Non-Contrast CT Yields Prognostic Findings in Hemorrhagic Stroke Interview with:


Dr. Gregoire Boulouis

Dr. Gregoire Boulouis MD MS
Research Fellow at Massachusetts General Hospital / Harvard Med. School
Boston, Massachusetts What is the background for this study? What are the main findings?

Dr. Boulouis: Hemorrhagic Stroke or Intracerebral hemorrhage (ICH) still has a poor prognosis. A substantial proportion of patients will experience ongoing intracranial bleeding and their hematomas will grow in size in the first hours following presentation, a phenomenon called ‘hemorrhage epxansion’. Patients with hemorrhage expansion have been shown to have significantly worse clinical outcome. If all baseline ICH characteristics (location, initial hemorrhage volume, ..) are non modifiable at the time of diagnosis, hemorrhage expansion, however, represents one of the few potential targets to improve outcome in ICH patients. An accurate selection of patients at high risk of expansion is needed to optimize patients’ selection in expansion targetted trials and, eventually, to help stratifying the level of care at the acute phase.

In this study, we investigated whether the presence of non-contrast Computed Tomography hypodensities within the baseline hematoma, a very easily and reliably assessed imaging marker, was associated with more hemorrhage expansion.

A total of 1029 acute phase ICH patients were included ; approximately a third of them demonstrated CT hypodensities at baseline. In this population, CT hypodensities were independently associated with hemorrhage expansion with an odds ratio of 3.42 (95% CI 2.21-5.31) for expansion in fully adjusted multivariable model. What should readers take away from your report?

Dr. Boulouis: The main message is that non-contrast CT can provide valuable information in regards to the risk of hemorrhage expansion (as  by previous works), and that hypodensities, a very simple marker, appeared to be a good candidate. As non contrast CT is widely available and commonly performed for acute ICH, our findings can be of prognostic significance in a wide variety of settings and may help target anti-expansion therapies to those most likely to benefit (e.g. patients at highest risk of expansion). These findings also add to our understanding of the dynamic intra-hematoma processes that indicate ongoing bleeding. What recommendations do you have for future research as a result of this study?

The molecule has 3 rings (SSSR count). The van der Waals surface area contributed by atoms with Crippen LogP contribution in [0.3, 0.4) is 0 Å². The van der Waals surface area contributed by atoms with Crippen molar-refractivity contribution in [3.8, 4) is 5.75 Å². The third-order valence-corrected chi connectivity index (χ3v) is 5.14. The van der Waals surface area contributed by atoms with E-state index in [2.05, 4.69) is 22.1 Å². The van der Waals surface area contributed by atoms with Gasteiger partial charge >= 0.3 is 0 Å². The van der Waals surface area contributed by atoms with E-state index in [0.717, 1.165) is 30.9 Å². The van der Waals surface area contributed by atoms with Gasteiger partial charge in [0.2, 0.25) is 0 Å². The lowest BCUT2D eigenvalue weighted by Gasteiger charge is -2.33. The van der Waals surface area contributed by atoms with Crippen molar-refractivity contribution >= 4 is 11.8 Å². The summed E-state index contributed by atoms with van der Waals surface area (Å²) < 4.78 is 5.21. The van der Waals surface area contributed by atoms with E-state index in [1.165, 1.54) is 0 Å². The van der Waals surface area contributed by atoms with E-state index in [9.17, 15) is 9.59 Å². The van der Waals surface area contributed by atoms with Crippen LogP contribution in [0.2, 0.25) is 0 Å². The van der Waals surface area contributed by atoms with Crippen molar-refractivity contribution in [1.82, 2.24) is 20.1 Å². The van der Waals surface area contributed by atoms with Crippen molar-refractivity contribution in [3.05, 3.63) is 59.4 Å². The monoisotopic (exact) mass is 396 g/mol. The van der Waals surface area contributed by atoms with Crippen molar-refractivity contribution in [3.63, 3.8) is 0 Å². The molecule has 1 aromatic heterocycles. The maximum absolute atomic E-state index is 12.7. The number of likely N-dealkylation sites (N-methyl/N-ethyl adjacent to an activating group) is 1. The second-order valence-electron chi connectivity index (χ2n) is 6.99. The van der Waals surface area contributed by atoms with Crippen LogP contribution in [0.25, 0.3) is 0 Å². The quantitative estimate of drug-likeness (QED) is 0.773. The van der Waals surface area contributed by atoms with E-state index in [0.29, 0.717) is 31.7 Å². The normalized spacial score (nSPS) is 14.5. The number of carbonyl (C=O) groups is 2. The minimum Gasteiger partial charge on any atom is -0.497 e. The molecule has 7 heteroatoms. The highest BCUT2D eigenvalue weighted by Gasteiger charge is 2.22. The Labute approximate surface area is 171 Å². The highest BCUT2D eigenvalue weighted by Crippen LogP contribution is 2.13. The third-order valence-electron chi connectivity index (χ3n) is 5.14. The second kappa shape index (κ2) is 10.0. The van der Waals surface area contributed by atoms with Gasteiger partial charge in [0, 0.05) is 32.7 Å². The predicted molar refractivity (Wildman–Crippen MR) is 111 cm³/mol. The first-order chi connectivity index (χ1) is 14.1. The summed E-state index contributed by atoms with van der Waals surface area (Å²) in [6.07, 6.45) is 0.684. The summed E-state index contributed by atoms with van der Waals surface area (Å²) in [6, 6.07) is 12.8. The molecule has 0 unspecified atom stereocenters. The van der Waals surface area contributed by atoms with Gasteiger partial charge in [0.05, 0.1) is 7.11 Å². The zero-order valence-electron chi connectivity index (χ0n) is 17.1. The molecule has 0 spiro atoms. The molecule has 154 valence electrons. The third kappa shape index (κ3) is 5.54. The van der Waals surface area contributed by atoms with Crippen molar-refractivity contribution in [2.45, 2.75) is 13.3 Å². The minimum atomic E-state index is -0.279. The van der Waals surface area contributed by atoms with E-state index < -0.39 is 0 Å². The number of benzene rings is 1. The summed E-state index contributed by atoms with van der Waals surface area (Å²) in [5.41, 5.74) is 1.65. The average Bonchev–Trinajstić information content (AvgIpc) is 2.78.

Dr. Boulouis: Our findings will first need replication on an independent population. Additionally, it is not currently clear what hypodensities really represent (e.g. active bleeding, immature hematoma, multiple sources of bleeding, …) thus future studies investigating the pathophysiological mechanisms underlying this imaging marker are needed.

Finally, given their association with hemorrhage expansion, baseline CT hypodensities represent a good candidate for ICH prognostication, and their association with clinical outcome also need to be explored. Is there anything else you would like to add?

Dr. Boulouis: : In this single center study we demonstrated that baseline non-contrast CT hypodensities were associated with a significantly higher risk of hemorrhage expansion, an ominous phenomenon in ICH patients. Replication studies are needed to confirm the position of CT hypodensities in the realm of ICH expansion predictors. Thank you for your contribution to the community.


upcoming JAMA publication:

Boulouis G, Morotti A, Brouwers H, et al. Association Between Hypodensities Detected by Computed Tomography and Hematoma Expansion in Patients With Intracerebral Hemorrhage. JAMA Neurol.Published online June 20, 2016. doi:10.1001/jamaneurol.2016.1218.

Note: Content is Not intended as medical advice. Please consult your health care provider regarding your specific medical condition and questions.

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Last Updated on June 21, 2016 by Marie Benz MD FAAD